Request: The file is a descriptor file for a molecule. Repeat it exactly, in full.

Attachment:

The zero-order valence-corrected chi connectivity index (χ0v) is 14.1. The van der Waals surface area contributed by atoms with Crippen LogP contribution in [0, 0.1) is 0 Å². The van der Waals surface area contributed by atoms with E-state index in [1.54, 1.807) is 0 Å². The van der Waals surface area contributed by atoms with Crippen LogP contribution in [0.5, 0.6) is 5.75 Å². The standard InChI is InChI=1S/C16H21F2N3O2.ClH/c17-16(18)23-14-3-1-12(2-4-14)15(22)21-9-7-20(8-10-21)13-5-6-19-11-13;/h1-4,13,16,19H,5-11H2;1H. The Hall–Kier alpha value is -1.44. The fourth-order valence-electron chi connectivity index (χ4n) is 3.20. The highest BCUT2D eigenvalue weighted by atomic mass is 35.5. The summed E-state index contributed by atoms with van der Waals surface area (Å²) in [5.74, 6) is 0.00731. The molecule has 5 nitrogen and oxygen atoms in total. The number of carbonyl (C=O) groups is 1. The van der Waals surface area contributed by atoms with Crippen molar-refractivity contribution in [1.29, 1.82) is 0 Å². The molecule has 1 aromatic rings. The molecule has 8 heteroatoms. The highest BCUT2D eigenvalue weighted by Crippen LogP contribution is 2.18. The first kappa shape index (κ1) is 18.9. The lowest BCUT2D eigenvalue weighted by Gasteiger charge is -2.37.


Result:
The zero-order valence-corrected chi connectivity index (χ0v) is 14.1. The van der Waals surface area contributed by atoms with Crippen LogP contribution in [0, 0.1) is 0 Å². The van der Waals surface area contributed by atoms with E-state index in [1.54, 1.807) is 0 Å². The van der Waals surface area contributed by atoms with Crippen LogP contribution in [0.5, 0.6) is 5.75 Å². The standard InChI is InChI=1S/C16H21F2N3O2.ClH/c17-16(18)23-14-3-1-12(2-4-14)15(22)21-9-7-20(8-10-21)13-5-6-19-11-13;/h1-4,13,16,19H,5-11H2;1H. The Hall–Kier alpha value is -1.44. The fourth-order valence-electron chi connectivity index (χ4n) is 3.20. The highest BCUT2D eigenvalue weighted by atomic mass is 35.5. The summed E-state index contributed by atoms with van der Waals surface area (Å²) in [5.74, 6) is 0.00731. The molecule has 5 nitrogen and oxygen atoms in total. The number of carbonyl (C=O) groups is 1. The van der Waals surface area contributed by atoms with Crippen molar-refractivity contribution in [1.29, 1.82) is 0 Å². The molecule has 1 aromatic rings. The molecule has 8 heteroatoms. The highest BCUT2D eigenvalue weighted by Crippen LogP contribution is 2.18. The first kappa shape index (κ1) is 18.9. The lowest BCUT2D eigenvalue weighted by Gasteiger charge is -2.37.